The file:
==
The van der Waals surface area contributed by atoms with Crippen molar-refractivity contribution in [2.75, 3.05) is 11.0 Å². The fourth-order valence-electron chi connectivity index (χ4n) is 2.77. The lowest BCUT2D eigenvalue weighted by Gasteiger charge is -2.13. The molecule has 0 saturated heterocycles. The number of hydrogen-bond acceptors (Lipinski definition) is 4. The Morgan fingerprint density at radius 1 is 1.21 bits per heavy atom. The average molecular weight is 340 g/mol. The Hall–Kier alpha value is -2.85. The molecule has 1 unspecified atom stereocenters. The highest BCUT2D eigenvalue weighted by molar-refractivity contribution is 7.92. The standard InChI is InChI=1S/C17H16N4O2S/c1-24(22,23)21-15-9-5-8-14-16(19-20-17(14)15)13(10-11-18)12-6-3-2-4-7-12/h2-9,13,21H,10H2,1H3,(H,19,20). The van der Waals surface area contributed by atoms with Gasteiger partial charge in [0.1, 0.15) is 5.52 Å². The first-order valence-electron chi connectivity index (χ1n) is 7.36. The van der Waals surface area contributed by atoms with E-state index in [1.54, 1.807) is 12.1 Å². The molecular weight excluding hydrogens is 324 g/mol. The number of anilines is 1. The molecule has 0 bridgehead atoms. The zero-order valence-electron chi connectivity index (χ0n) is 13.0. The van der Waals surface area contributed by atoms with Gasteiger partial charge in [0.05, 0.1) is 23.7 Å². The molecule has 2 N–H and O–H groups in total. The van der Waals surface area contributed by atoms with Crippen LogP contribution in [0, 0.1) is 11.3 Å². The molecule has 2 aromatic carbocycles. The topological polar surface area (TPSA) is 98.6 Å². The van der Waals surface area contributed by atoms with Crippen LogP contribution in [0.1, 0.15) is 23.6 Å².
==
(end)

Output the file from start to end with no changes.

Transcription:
The van der Waals surface area contributed by atoms with Crippen molar-refractivity contribution in [2.75, 3.05) is 11.0 Å². The fourth-order valence-electron chi connectivity index (χ4n) is 2.77. The lowest BCUT2D eigenvalue weighted by Gasteiger charge is -2.13. The molecule has 0 saturated heterocycles. The number of hydrogen-bond acceptors (Lipinski definition) is 4. The Morgan fingerprint density at radius 1 is 1.21 bits per heavy atom. The average molecular weight is 340 g/mol. The Hall–Kier alpha value is -2.85. The molecule has 1 unspecified atom stereocenters. The highest BCUT2D eigenvalue weighted by molar-refractivity contribution is 7.92. The standard InChI is InChI=1S/C17H16N4O2S/c1-24(22,23)21-15-9-5-8-14-16(19-20-17(14)15)13(10-11-18)12-6-3-2-4-7-12/h2-9,13,21H,10H2,1H3,(H,19,20). The van der Waals surface area contributed by atoms with Gasteiger partial charge in [0.1, 0.15) is 5.52 Å². The first-order valence-electron chi connectivity index (χ1n) is 7.36. The van der Waals surface area contributed by atoms with E-state index in [1.54, 1.807) is 12.1 Å². The molecular weight excluding hydrogens is 324 g/mol. The number of anilines is 1. The molecule has 0 bridgehead atoms. The zero-order valence-electron chi connectivity index (χ0n) is 13.0. The van der Waals surface area contributed by atoms with Gasteiger partial charge in [0.05, 0.1) is 23.7 Å². The molecule has 2 N–H and O–H groups in total. The van der Waals surface area contributed by atoms with Crippen LogP contribution in [0, 0.1) is 11.3 Å². The molecule has 2 aromatic carbocycles. The topological polar surface area (TPSA) is 98.6 Å². The van der Waals surface area contributed by atoms with Crippen LogP contribution in [0.1, 0.15) is 23.6 Å².